USMCA´s much expected “Uniform Regulations,” which will be binding in all three member countries, were finally issued on June 3, 2020, less than a month ahead of the July 1, 2020 entry into force of the Trade Agreement replacing NAFTA.
The Uniform Regulations help interpret, apply and administer several USMCA´s Chapters, namely 4 (Rules of Origin), 5 (Origin Procedures), 6 (Textiles and Apparel Goods), and 7 (Customs Administration and Trade Facilitation).
The regulations are voluminous. Many companies will find that complying with these rules requires a wide-spread review of the company’s operations, as well as close coordination with the entirety of the company’s supply chain. For example, to ensure ongoing access to free trade preferences, many companies may need to: (1) re-evaluate the new value-added rules, including the calculations of originating content; (2) work closely with suppliers to determine the amount of originating content in goods supplied, with confirmation that the suppliers are correctly applying the new rules; (3) determine the maximum content (10%) for a good from outside the region not to affect the regional value content of a qualifying good; (4) determine if specialized rules of origin that govern certain sectors and products impact the calculations; (5) determine the “average” production to have a good or series of goods be considered as originating; (6) evaluate options as to how to manage inventories and determine the value of materials used to manufacture goods; (7) evaluate overhead and fixed costs to determine how they should be treated under the new origination rules; (8) review transportation of goods outside of the USMCA countries to determine how this impacts claims of originating status; and (9) determine whether special treatment for sets of goods and kits impact claims.
As was expected, the Uniform Regulations address in great detail automotive goods: expanding and, at times, going beyond what we already knew for USMCA´s specific rules of origin for motor vehicles and their parts. The regulations provide much needed definitions and interpretations to be used by automotive manufacturers, such as defining which mathematical formulas, motor vehicles and parts will comply with Regional and Labor Value Contents (with parts being able to contribute to the Labor requirement). The regulations also address Steel and Aluminum requirements, define the production averaging specifications and alternative staging regimes, and detail the part classifications in several Tables. There is even a Schedule for a “Method for Calculating Non-allowable Interest Costs.”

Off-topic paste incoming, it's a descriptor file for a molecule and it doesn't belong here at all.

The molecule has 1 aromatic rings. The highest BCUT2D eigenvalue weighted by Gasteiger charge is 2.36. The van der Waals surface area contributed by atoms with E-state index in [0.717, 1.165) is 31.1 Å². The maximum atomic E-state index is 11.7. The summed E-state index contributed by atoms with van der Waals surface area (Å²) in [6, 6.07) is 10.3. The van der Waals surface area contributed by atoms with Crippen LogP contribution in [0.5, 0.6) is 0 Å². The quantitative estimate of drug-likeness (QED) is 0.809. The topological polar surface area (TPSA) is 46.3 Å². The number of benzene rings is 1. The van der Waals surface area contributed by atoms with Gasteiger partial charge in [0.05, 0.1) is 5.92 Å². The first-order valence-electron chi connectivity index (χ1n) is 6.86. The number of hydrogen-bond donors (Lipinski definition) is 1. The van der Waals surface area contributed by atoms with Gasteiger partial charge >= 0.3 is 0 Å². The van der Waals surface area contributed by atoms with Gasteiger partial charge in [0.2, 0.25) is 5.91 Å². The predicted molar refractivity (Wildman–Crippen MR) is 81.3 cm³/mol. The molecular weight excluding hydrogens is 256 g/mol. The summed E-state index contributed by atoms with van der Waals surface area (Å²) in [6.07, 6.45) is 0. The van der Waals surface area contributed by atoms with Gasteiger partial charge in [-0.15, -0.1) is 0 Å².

Even with the guidance of the new Uniform Regulations, there are numerous gray areas in the sweeping new USMCA rules. Each company will have its own unique issues, based upon its own product lines, the way that it operates, its own supply chain, the level of its own production, and other factors that will vary from company to company. With the deadline for compliance being so close, and with so many companies still being impacted by shutdowns and other coronavirus concerns, getting a quick handle on the rules and how they impact your company is essential. As we can see, interesting times are a few days away, so companies that are impacted by the new USMCA rules need to roll up our sleeves and look carefully at the new Uniform Regulations and carefully determine the impact on their operations. If you have any questions, or would like a detailed assessment of the impact of the new Uniform Regulations on your company’s operations, our international trade team at Foley is available to assist.